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Problem with two abstract noun usages describe a perfume

For every Casanova, here is an eau de parfum inviting intense pleasure... Warmed with heady spices and colored by sweet fruits.

Under this context, I thought the spices are not the general spices we mean when cooking because the author has already named some specific components used in this perfume. So what's the meaning of this spices?

source: http://www.histoiresdeparfums.com/us/histoiresdeparfums/characters-masculine.php

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marked as duplicate by Mitch, FumbleFingers, jwpat7, MετάEd, kiamlaluno Feb 6 '12 at 21:47

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Don't copy your question. Edit the other one to make it better. –  Mitch Feb 6 '12 at 15:47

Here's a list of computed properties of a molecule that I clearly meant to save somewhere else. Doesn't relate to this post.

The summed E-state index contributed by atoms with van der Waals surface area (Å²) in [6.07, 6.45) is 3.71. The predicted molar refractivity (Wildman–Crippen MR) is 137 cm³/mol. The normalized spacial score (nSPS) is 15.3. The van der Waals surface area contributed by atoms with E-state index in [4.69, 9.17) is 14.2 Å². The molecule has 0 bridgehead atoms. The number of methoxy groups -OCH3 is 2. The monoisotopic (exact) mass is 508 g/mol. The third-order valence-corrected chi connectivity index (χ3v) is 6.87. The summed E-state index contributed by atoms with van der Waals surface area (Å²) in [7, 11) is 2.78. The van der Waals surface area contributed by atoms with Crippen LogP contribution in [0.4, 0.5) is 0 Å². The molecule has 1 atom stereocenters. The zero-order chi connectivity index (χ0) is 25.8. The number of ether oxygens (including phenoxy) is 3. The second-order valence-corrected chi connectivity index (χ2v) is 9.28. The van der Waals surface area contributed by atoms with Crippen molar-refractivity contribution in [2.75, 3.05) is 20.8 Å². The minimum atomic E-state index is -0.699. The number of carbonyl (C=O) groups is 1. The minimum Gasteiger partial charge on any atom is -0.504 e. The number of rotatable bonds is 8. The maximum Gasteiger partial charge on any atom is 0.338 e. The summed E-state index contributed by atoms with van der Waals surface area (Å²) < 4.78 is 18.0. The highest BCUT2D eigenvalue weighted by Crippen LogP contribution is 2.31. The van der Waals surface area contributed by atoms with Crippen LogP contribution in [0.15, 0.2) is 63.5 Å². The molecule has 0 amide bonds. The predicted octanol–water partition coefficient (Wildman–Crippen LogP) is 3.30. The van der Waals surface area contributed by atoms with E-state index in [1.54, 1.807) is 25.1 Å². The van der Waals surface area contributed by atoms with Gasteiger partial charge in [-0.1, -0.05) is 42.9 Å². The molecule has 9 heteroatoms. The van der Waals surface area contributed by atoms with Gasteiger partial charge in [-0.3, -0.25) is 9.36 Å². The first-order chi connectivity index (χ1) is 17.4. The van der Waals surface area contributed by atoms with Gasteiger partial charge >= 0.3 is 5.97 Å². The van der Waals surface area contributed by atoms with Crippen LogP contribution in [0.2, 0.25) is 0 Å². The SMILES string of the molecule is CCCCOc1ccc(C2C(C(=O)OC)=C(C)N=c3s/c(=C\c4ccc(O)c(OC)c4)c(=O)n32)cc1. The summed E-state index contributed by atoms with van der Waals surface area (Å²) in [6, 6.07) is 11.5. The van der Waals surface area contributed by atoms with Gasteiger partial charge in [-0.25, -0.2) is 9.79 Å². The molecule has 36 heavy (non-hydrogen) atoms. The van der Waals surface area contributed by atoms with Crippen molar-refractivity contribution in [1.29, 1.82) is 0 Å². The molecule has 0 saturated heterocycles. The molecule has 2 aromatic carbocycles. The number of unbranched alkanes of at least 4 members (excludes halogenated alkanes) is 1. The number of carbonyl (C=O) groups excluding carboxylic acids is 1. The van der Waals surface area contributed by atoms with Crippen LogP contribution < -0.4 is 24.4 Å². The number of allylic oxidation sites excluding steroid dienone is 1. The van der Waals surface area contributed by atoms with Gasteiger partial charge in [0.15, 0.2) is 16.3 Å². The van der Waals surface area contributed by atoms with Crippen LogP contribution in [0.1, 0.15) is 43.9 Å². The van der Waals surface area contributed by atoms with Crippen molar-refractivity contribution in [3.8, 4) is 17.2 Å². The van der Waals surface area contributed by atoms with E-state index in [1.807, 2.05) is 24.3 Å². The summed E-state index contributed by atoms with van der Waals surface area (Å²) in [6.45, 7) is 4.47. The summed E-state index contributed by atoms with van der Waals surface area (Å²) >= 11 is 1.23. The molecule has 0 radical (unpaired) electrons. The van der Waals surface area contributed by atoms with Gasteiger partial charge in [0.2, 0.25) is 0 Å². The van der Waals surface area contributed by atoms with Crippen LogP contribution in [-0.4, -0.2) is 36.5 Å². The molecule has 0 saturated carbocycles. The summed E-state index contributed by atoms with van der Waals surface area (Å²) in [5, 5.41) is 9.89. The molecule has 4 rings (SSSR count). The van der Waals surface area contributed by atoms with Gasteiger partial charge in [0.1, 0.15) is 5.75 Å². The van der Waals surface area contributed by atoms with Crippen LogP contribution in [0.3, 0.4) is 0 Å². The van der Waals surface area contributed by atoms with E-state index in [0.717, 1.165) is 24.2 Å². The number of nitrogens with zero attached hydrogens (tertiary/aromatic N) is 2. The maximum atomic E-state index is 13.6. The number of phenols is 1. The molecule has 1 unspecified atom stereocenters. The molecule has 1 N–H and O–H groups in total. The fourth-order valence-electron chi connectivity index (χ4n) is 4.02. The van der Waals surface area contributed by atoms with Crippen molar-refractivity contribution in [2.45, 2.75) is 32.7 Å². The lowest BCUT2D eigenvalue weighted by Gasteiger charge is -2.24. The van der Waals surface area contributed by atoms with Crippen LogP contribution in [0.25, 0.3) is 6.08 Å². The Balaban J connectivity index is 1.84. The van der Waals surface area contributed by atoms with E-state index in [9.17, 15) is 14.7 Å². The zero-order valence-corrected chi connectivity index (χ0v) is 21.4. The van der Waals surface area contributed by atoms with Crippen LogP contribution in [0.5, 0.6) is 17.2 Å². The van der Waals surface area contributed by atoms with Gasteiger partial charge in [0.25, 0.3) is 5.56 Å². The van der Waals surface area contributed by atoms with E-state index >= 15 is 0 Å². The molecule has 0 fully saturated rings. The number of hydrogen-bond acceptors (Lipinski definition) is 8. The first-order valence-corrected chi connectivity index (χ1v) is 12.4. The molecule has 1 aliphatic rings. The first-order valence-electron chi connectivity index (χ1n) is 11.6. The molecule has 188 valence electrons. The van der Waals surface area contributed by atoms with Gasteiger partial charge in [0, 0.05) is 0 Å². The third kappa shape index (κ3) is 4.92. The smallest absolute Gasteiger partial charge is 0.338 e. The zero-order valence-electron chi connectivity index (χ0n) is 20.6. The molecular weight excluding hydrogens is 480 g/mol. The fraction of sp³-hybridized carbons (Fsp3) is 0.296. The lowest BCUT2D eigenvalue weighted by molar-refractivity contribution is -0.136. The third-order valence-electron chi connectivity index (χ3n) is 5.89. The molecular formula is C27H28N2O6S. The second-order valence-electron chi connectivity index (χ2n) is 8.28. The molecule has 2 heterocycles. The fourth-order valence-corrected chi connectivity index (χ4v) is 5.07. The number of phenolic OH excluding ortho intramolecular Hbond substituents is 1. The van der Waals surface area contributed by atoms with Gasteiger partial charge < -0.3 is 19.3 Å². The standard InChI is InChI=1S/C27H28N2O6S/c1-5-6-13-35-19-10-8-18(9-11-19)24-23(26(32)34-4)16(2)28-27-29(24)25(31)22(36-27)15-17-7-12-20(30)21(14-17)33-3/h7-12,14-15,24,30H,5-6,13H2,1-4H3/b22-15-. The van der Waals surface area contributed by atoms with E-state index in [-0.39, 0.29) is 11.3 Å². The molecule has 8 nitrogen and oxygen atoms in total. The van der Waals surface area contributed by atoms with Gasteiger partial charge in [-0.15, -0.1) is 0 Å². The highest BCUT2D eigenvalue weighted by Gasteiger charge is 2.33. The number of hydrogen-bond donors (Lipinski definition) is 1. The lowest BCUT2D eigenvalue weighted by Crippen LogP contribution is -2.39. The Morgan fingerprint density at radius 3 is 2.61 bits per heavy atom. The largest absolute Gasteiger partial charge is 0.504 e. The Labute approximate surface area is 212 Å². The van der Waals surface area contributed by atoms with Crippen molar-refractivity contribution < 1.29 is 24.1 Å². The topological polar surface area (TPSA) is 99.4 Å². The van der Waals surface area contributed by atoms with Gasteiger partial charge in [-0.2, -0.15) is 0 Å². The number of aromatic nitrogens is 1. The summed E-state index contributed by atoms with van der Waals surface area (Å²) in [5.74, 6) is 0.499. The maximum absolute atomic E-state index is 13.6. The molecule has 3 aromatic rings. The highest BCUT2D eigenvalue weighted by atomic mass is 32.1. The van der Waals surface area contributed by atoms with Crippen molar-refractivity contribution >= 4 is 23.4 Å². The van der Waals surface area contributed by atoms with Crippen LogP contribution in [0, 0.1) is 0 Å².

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1 Answer 1

English has virtually no words that denote scent exclusively, especially pleasant scents. There, everything is metaphor.

In the parlance of certain technical groups, spices may indeed have a very specific reference -- even going so far in some cases as naming the chemical congeners -- but wine tech talk, cheese tech talk, chef tech talk, perfume tech talk, and many many other ingroup technical dialects where a Spice metaphor is used descriptively will vary enormously on the details of what is meant by it.

In other words, talk to a perfumer and get examples. That's the only way you'll ever find out. We can only offer speculation here, unless someone here is a perfumer (which is possible). If so, defer to their opinion.

This is all assuming, of course, that whoever wrote the sentence knew what they were talking about, and how to talk about it meaningfully. This may well not be true, expecially in advertising copy.

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